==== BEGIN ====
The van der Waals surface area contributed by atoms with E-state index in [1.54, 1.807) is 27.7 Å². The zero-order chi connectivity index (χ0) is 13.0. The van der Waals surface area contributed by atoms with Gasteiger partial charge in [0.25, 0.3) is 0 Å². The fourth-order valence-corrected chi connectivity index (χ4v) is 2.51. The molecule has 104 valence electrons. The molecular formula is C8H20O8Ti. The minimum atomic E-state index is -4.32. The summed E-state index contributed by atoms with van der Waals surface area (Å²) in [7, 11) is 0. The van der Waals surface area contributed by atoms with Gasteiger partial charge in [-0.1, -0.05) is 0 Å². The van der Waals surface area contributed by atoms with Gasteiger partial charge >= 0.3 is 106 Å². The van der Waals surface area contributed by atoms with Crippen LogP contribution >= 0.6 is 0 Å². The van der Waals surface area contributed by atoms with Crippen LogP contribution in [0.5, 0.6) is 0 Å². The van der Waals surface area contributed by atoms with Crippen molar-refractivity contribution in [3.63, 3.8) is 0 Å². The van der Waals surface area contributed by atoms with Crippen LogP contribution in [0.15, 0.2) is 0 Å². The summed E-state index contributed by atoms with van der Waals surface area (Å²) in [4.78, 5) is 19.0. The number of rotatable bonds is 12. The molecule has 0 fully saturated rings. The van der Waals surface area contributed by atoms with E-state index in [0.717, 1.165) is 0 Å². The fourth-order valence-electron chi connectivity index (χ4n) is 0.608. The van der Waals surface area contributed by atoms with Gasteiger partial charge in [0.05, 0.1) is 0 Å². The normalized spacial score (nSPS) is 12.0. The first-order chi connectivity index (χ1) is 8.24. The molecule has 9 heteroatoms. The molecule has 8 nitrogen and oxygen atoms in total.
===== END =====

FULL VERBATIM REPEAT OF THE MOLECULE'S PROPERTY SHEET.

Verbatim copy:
The van der Waals surface area contributed by atoms with E-state index in [1.54, 1.807) is 27.7 Å². The zero-order chi connectivity index (χ0) is 13.0. The van der Waals surface area contributed by atoms with Gasteiger partial charge in [0.25, 0.3) is 0 Å². The fourth-order valence-corrected chi connectivity index (χ4v) is 2.51. The molecule has 104 valence electrons. The molecular formula is C8H20O8Ti. The minimum atomic E-state index is -4.32. The summed E-state index contributed by atoms with van der Waals surface area (Å²) in [7, 11) is 0. The van der Waals surface area contributed by atoms with Gasteiger partial charge in [-0.1, -0.05) is 0 Å². The van der Waals surface area contributed by atoms with Gasteiger partial charge >= 0.3 is 106 Å². The van der Waals surface area contributed by atoms with Crippen LogP contribution >= 0.6 is 0 Å². The van der Waals surface area contributed by atoms with Crippen LogP contribution in [0.5, 0.6) is 0 Å². The van der Waals surface area contributed by atoms with Crippen molar-refractivity contribution in [3.63, 3.8) is 0 Å². The van der Waals surface area contributed by atoms with Crippen LogP contribution in [0.15, 0.2) is 0 Å². The summed E-state index contributed by atoms with van der Waals surface area (Å²) in [4.78, 5) is 19.0. The number of rotatable bonds is 12. The molecule has 0 fully saturated rings. The van der Waals surface area contributed by atoms with E-state index in [0.717, 1.165) is 0 Å². The fourth-order valence-electron chi connectivity index (χ4n) is 0.608. The van der Waals surface area contributed by atoms with Gasteiger partial charge in [0.05, 0.1) is 0 Å². The normalized spacial score (nSPS) is 12.0. The first-order chi connectivity index (χ1) is 8.24. The molecule has 9 heteroatoms. The molecule has 8 nitrogen and oxygen atoms in total.